So Cloudflare wasn’t the “silver bullet” I was hoping for.

The initial solution, i.e. blocking requests with no referrers at the Reverse Proxy (RP), had some unfortunate side effects, such as breaking the OpenSearch browser integration (e.g. Firefox search bar) and preventing direct links to search results. So I revised the RP config, and now block requests with no referrer and where the query is above a certain length. The theory is that this will block the longer ‘“Powered by <system>” <search term>’ type of requests while still allowing shorter direct links without referrers, e.g. /search/? Still not a great solution though.

Anyway, there’s a bit more detail on what changes were made in

The final point to note is that it seems like the problem is starting to fade away, as the stats above suggest. It is possible that this is due to the reverse proxy blocking most requests. Anyway, the impression I get is that SEO spam is a bit like an infectious disease. It comes in waves, but even when a big wave dies back, it never completely goes away, and might of course come back again in a new form. So I’m starting to wonder if the “solution” is to learn to live with it.

What is the purpose of and why should I use it?

There were a surprising amount of people on HN who saw a search box, assumed it must be a Google replacement (because isn’t that what all search boxes are?), and complained that it was a terrible failure when they found out it wasn’t. has always been intended to be a niche or boutique search, focussed on searching the “indieweb” or “small web” or “digital gardens” or whatever you want to call that sort of non-commercial content. It has never aimed to search the whole internet, not just because of the amount of junk on it, but also quite simply because it would cost way too much money for a bootstrapped side project to index the whole internet (I even had to stop indexing wikipedia to keep costs under control).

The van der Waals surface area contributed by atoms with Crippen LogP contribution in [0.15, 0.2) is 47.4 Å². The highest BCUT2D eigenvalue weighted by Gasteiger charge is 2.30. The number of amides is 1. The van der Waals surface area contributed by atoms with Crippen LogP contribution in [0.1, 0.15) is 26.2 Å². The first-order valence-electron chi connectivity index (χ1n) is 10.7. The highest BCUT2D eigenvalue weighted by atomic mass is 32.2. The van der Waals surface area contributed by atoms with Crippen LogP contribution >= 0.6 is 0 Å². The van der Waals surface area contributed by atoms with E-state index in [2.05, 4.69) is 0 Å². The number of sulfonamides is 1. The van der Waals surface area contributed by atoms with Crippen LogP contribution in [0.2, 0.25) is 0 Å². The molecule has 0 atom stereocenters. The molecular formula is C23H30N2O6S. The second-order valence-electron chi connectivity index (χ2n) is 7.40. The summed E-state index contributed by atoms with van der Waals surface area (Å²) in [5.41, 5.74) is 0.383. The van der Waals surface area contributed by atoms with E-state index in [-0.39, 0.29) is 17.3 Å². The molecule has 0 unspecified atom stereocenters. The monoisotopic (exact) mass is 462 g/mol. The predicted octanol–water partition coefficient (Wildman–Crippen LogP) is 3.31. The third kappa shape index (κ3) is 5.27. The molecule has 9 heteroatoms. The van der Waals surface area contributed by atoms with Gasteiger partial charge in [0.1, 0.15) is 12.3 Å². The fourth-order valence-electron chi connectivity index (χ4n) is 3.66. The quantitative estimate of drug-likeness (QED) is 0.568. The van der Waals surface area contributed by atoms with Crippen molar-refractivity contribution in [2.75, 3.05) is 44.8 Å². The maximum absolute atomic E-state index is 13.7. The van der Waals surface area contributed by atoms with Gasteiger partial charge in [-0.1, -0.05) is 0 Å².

That then threw up two further issues:

  1. Many people had no idea what the non-commercial internet is. That is not really something for to educate people about, but I guess you can side-step the issue by saying that if you don’t know what it is you probably aren’t going to want to search it.

  2. Even for people who know what the non-commercial internet is, the question is - why should I search it, what benefit does using give me? That is a very important question, and one that I think is answered by some user feedback: “When I search [full-internet search engine] for people’s personal experiences or deep-dives into topics, I usually get bombarded by marketing websites or company blogs that repeat the same things ad nauseum. The manual filtering offered by Search My Site has been incredibly helpful to get past that. [98% of my searches still use a full-internet search engine, but] For the remaining 2%, things like what people put into their Anki decks or experiences using borg backup software, I’ll open up SMS … Once I’ve found the articles I need, I’ll normally jump around the rest of the website and add it to my RSS feeds”.

I’ve amended the explanatory text on the main home page, and also on the About page, to hopefully make it clearer what is and isn’t, and when you might want to use it.

Unresolved challenges for

Moderation is difficult to scale